Holiday Safety Suggestions For Pet Parents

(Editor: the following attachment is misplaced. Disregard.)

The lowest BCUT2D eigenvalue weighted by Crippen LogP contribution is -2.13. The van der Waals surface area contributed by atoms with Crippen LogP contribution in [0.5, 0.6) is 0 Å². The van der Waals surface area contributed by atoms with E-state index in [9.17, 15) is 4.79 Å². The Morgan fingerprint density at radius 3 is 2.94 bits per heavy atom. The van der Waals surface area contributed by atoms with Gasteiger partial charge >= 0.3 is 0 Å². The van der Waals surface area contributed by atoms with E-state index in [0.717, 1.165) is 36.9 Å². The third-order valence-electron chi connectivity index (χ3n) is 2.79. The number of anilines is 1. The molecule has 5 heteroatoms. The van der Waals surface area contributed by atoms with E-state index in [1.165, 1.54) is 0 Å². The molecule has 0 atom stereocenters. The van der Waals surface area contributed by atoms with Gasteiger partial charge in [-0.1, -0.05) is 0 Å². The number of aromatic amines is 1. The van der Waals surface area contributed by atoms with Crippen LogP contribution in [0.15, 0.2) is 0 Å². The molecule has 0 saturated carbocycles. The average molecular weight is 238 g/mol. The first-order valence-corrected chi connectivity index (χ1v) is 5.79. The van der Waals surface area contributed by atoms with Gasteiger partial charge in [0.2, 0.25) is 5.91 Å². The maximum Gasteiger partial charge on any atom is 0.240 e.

1 Holiday Safety Suggestions For Pet Parents (NAPS)—According to legend, at midnight on Christmas Eve, all animals are able to talk. If you want yourpets to say nice things aboutyou,heed five hints on how to keep them healthy and happy throughoutthe holiday season: y Five Steps To Protect Your Pets As your veterinarian can tell you, HAPPY*PAW-LIDAYS certain traditional decorations, plants andtreats can pose significant threats to household pets. To provide a safe holiday environment: 1. Avoid certain holiday decora- tions that can be harmfulto pets if in- gested, such as ribbonsandtinsel, electric light cords and candles, which can also pose a risk of fire if knocked over. Potpourris should be kept out of pets’ reach since they often contain oils and detergents that can damage the mouth, eyes and skin. 2. Look out for these plants that cause sickness in pets: Poinsettias have a sap that can cause vomiting and will irritate an animal’s mouth and stomach. Holly berries and leaves can cause vomiting, belly pain, depression and diarrhea. Mistletoeis extremely toxic and an animal that has ingested some should be taken to the veterinarian immediately. Pine tree needles can be toxic and causeirritation of the mouth. Lily is deadly to cats. Any animalthat has ingested any partofa lily should be taken to the veterinarian right away. Christmas tree pot additives such as aspirin or sugar can also be dangerous to pets that drink the water. i. Happy “paw-lidays” for your furry friends starts with keeping them safe from seasonal dangers. pets because oftheir high fat content. Nuts can cause an upset stomach, and even pancreatitis and obstruct the throat and intestinaltract. Turkey and turkey skin can cause pancreatitis, too. Beware when baking. Yeast dough can cause painful gas and dangerous bloating. Sugar-free candy or gum containing xyliton, which has been linkedto liver failure in dogs. Other foods to avoid feeding to your dog or cat include onions, grapes, raisins, fatty foods, fried foods, avocados and bones. 4. When you leave your pets at homealone, besure to unplug any dec- orations, and take out the trash so pets don't eat anyofit. 5. Knowthe signs of pet distress including sudden changes in behavior, depression, pain, vomiting and diar- rhea. If any of these occurs, call your veterinarian. Learn More For other good advice on pet care, 3. Refrain from feeding any pet cer- see your veterinarian, advises Henry e Chocolate, which sometimes contains of health care products and services to tain snacks including: ingredients that can be lethal to dogs and cats. e Macadamia nuts, which can cause seizures in animals. Nuts in general. ‘They're dangerous for Schein, Inc., the world’s largest provider office-based dental, animal health and medicalpractitioners. For further information, visit www., rySchein and @HenrySchein on Twitter.